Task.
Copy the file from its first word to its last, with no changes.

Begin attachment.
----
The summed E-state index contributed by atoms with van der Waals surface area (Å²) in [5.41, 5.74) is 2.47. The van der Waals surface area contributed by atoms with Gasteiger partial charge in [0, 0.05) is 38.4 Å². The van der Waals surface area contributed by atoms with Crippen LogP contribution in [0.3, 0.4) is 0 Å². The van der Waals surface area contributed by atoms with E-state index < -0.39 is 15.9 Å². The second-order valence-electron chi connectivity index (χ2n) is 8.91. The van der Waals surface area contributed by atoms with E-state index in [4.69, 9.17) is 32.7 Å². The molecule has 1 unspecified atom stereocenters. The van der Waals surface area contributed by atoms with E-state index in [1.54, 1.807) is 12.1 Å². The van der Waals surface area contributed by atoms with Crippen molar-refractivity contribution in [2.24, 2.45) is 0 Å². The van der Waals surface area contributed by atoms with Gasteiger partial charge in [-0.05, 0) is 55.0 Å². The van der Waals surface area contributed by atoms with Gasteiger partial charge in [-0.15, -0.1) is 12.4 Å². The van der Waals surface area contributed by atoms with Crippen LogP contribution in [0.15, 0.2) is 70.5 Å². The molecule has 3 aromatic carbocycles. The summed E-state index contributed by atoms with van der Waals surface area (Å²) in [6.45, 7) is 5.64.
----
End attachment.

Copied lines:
The summed E-state index contributed by atoms with van der Waals surface area (Å²) in [5.41, 5.74) is 2.47. The van der Waals surface area contributed by atoms with Gasteiger partial charge in [0, 0.05) is 38.4 Å². The van der Waals surface area contributed by atoms with Crippen LogP contribution in [0.3, 0.4) is 0 Å². The van der Waals surface area contributed by atoms with E-state index < -0.39 is 15.9 Å². The second-order valence-electron chi connectivity index (χ2n) is 8.91. The van der Waals surface area contributed by atoms with E-state index in [4.69, 9.17) is 32.7 Å². The molecule has 1 unspecified atom stereocenters. The van der Waals surface area contributed by atoms with E-state index in [1.54, 1.807) is 12.1 Å². The van der Waals surface area contributed by atoms with Crippen molar-refractivity contribution in [2.24, 2.45) is 0 Å². The van der Waals surface area contributed by atoms with Gasteiger partial charge in [-0.05, 0) is 55.0 Å². The van der Waals surface area contributed by atoms with Gasteiger partial charge in [-0.15, -0.1) is 12.4 Å². The van der Waals surface area contributed by atoms with Crippen LogP contribution in [0.15, 0.2) is 70.5 Å². The molecule has 3 aromatic carbocycles. The summed E-state index contributed by atoms with van der Waals surface area (Å²) in [6.45, 7) is 5.64.